Medications - The most commonly prescribed medications by physicians for arthritis are corticosteroids which, like all medications, have side effects. Two of the side effects of corticosteroids are weight gain and swelling of the fingers, hands, feet and the lower legs. ( So, if you see an increase of the digits on the scale while taking this type of medication that could be why.

Depression - As we know depression is a comorbidity associated with any disease process that causes pain and can lead to weight gain and rheumatoid arthritis problems as well.

Decrease in physical activity & exercise - Because of the pain that arthritis can bring, many people who suffer from arthritis tend to become less physically active which will inevitably increase weight and also add more stress to already-stressed joints.

So what is a person to do when they are faced with this challenge and is there any hope for warding off the pounds?

Listed below are some different ways to deal with weight gain associated with arthritis:

Get up and get moving! - While exercising & physical activity is the most obvious answer to weight gain, it is not always the most used by people with arthritis due to the pain that they feel is associated with doing so. Research has shown that exercising actually increases your overall cartilage and joint health which can decrease the levels of pain you may be experiencing.


Be social - Since being alone will increase your chances of becoming depressed, being around people will significantly increase your chances of feeling good. ( Social events can include anything from taking a walk in the park with a friend to visiting your local library and joining a reading club. Having someone to talk to will move you in the right direction with alleviating some of the symptoms of depression and will further reduce your chances of unplanned weight gain.

Eat clean- Here's another of the obvious things you can do to decrease your chances of weight gain. Eating a healthier diet filled with fruits and vegetables will cause your body to respond positively to them and curb cravings that you may feel. ( Eating a diet rich in nutrients that your body needs will not only help you dieting losing weight but also will make you feel better overall.

Gaining weight does not have to be inevitable for you. If you feel that you have no other outlets or have no motivation to do any of the things listed here, be sure to find support groups who can you along your journey. Remember, you're not the only person that has dealt with these issues and there are plenty of ways around gaining unplanned weight. You're encouraged to consult your physician if you have any questions concerning your health as he/she can help to further lead you in the right direction

Monday, March 16, 2015

Top Sports Person Suffering From Arthritis

There are several top sports persons who suffer from arthritis, yet still go on to achieve great successes in their careers. Kristin Armstrong, Sandy Koufax, Earl Campbell, Harry Kewell, David Wells and Dara Torres to name a few of them. Here are the celebrities and the treatments that helped to ease their arthritis symptoms.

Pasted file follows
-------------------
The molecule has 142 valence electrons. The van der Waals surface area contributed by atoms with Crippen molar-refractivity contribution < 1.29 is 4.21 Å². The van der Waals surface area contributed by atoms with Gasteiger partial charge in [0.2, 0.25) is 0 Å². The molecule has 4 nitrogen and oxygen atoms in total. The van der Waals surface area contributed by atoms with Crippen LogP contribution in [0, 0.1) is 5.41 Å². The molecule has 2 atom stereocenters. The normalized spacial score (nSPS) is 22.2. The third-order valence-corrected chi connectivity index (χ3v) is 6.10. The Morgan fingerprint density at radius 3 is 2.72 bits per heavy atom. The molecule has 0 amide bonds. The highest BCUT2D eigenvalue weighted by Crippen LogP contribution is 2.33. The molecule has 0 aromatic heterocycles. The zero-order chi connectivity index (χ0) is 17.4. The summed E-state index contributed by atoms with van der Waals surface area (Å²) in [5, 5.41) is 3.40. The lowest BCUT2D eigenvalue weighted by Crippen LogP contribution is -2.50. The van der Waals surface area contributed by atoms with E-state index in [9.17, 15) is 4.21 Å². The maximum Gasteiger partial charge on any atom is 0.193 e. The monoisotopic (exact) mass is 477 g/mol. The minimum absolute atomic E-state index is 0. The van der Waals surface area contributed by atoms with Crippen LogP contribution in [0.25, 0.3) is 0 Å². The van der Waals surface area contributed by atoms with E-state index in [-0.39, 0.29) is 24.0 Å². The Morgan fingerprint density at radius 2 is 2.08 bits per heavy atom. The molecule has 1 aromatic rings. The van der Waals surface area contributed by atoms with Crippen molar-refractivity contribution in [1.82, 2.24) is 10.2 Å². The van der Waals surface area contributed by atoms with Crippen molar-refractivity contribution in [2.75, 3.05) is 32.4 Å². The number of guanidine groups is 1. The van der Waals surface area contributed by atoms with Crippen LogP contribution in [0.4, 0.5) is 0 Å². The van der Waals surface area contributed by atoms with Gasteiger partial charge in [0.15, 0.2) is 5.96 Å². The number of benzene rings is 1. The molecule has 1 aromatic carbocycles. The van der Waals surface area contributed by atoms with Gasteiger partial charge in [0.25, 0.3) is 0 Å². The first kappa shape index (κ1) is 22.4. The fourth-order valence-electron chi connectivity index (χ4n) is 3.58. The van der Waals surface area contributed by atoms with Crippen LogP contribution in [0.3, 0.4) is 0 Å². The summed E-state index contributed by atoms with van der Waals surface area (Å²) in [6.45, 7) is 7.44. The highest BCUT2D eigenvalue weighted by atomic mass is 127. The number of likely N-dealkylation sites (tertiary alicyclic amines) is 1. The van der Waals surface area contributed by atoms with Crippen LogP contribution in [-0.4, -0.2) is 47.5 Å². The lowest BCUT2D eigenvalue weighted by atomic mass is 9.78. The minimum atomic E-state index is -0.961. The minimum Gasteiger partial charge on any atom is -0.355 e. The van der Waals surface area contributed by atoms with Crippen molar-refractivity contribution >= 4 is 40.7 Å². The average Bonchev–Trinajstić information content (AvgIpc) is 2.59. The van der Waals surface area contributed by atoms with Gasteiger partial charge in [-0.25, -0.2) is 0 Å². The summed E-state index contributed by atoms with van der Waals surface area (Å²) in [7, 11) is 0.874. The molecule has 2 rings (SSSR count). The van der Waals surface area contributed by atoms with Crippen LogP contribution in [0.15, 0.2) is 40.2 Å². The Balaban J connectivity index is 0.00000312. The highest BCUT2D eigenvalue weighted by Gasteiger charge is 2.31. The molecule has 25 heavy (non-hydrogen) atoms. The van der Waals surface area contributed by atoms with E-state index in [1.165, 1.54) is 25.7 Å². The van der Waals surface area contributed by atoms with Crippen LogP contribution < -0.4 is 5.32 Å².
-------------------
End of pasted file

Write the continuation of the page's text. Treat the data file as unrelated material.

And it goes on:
Kristin Armstrong, Gold medal winner with osteoarthritis

Athlete Kristin Armstrong was able to display an impressive show of physical stamina as she cycled to gold medal victory...with arthritis. Armstrong also held other athletic achievements such as 3 world championship medals. diagnosed with osteoarthritis, she self treated with ice packs and anti inflammatory medications until her health care provider recommended Vioxx. Armstrong went on to compete and succeed in several cycling events that led her to achieve her national and Olympic victories in cycling.

Sandy Koufax, former baseball pitcher
Sandy Koufax one of the greatest baseball pitchers in 1964 retired with traumatic arthritis caused by the repetitive movement required of pitchers. He suffered swelling in the elbow to the extreme of turning black. A combination of prescribed drugs and ice were used to treat the condition at that time.

Earl Campbell NFL Hall of Famer and Heisman Trophy winner
Earl Campbell's osteoarthritis of the knees does not leave him sidelined. He uses a walker but still plays golf and reports that he has gained strength from a combination of two knee replacements, regular workouts and a line of new medications to combat the arthritis. He is currently a representative for the Arthritis Foundation and is a speaker to motivate those with arthritis to seek help to improve their conditions as he has.

Harry Kewell, Australian Footballer
Harry Kewell was diagnosed with septic arthritis which was caused by a bacterial infection. This type of infection began with the infection and continued on to cause tenderness and joint pain. Urgent joint pain treatments are generally required for this type of infection which involved draining the infected fluid from around the joint to prevent more damage from occurring.

David Wells, NY Yankees left handed pitcher
David Wells suffers with a common form of arthritis known as gout. This occurs when high amounts or uric acid are present in the blood and when they leak into the bloodstream, there is a tendency for them to settle into a particular joint. They crystallize into tophi, which are condensed groupings and cause swelling, redness, warmness to the touch and pain in the joint. Prolonged episodes cause erosion to the surface of the joint which generally results in arthritis pain.

Dara Torres, Olympic swimmer with severe arthritis
Dara Torres, winner of 12 Olympic medals suffered from severe arthritis and found relief from